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new fretless

Discussion in 'Basses [BG]' started by j-bass, Sep 7, 2004.


  1. j-bass

    j-bass

    Feb 5, 2004
    well guys...just got me a new fretless

    http://www.eazi-k.com/guitar/fretless

    and was wondering if any experienced players out there would be able to give me some tips of playing especially on intonation.

    I seem to be able to play it pretty well as the fret gaps are filled with maple providing markers but fretting the note slightly off center does not seem to be very forgiving !

    Working on Paul Simons "Diamonds on the Soles of her Shoes" at the moment.

    Ernie
     
  2. kobass

    kobass Supporting Member

    Nov 3, 2003
    Outside Boston
    Try Steve Bailey's instructional video, "Fretless Bass." (original title, eh?). It's available through Musician's Friend. Lots of good advice for developing good intonation. Plus, there's a few sections where Steve jams with some buddies of his. Steve is a monster on the fretless!

    Nice looking bass! Enjoy! :cool:
     
  3. j-bass

    j-bass

    Feb 5, 2004
    thanks I seem to have to fret very close to the fret line to be in tune especially on the higher strings is this normal ?
     
  4. Juneau

    Juneau

    Jul 15, 2004
    Dallas, TX.
    Yes, technically speaking, you intonate a fretless right ON the fret line. This of course is assuming intonation is set correctly on the bass. You fret behind a fret, but the fret is what makes the string stop, so when playing fretless, you fret ON the fret line.

    You might think about having a professional setup done so your intonation is set correctly for each string.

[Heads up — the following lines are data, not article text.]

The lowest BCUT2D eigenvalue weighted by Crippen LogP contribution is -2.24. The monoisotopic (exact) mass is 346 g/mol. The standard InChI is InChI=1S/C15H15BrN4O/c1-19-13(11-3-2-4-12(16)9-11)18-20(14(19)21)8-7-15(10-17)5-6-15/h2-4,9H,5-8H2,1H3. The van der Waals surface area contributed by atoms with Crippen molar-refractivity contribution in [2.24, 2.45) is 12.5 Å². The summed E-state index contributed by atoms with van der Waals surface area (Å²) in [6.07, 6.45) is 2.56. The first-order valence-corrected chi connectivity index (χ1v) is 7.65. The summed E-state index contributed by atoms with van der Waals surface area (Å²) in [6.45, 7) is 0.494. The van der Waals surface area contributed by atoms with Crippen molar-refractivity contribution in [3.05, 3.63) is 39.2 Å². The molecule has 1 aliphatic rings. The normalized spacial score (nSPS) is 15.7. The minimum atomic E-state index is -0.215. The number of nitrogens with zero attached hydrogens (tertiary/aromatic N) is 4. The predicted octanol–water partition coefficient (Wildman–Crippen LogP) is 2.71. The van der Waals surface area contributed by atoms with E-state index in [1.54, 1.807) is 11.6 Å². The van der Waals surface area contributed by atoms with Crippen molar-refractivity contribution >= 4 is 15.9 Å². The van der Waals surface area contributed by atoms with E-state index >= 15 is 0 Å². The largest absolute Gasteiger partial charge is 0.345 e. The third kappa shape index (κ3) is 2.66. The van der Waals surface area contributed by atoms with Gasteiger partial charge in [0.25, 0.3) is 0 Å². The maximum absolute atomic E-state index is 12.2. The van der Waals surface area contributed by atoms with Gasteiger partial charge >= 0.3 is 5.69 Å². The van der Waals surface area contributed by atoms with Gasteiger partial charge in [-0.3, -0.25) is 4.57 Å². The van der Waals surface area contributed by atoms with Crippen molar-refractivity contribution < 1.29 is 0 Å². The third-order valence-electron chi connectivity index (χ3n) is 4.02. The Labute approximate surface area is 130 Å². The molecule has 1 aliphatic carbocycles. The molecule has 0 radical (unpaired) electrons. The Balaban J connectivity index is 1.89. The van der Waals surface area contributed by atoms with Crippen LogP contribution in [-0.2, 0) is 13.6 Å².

5. j-bass

    j-bass

    Feb 5, 2004
    thanks !

    you've set my mind at rest thought my bass was faulty for a minute there !!!

    you can tell I'm a total fretless newbie :hyper:

    Ernie
     
  6. embellisher

    embellisher Holy Ghost filled Bass Player Staff Member Supporting Member

    Playing fretless will improve your fretted technique as well. The lazy man's way is to fret the note between the frets. I did this for almost 20 years. Then I bought a nice fretless and got serious about my intonation. Now I play my fretted basses the same as my fretless, with my finger immediately behind the fret, instead of between the frets. It has really cleaned up a lot of excess finger noise that I used to get, and help me gain better control of my dynamics.
     
  7. PunkerTrav

    PunkerTrav

    Jul 18, 2001
    Canada & USA
    +1 Ever since I got my fretless, my technique on my fretted bass has imporved greatly. My playing is significantly cleaner. My ear has also developed alogn with my teachnique. I can now play most of my material on te fretless without a visual reference, which would have been impossible for me on a fretless a few months ago.
     
  8. Brad Johnson

    Brad Johnson Commercial User

    Mar 8, 2000
    Gaithersburg, Md
    Boom Bass Cabinets, DR strings
    Practice. Lots of practice.

    Remember, the lines are guides, that's all. IMO intonation is not as critical as on a fretted because YOU decide where the string's vibrating length stops, not frets.

    Practice. Then practice some more. Try playing ANYTHING you play on the fretless. Don't just save it for special occassions;)

    Get familiar with your bass. Then the lines function to get you in the neighborhood of the desired note, you'll still need to hear whether it's correct or not. It's not uncommon to find a fretless where you have to play behind the lines in the lower positions and ahead of them in the upper registers. Always remember, the right pitch is in there... it's up to you to find it.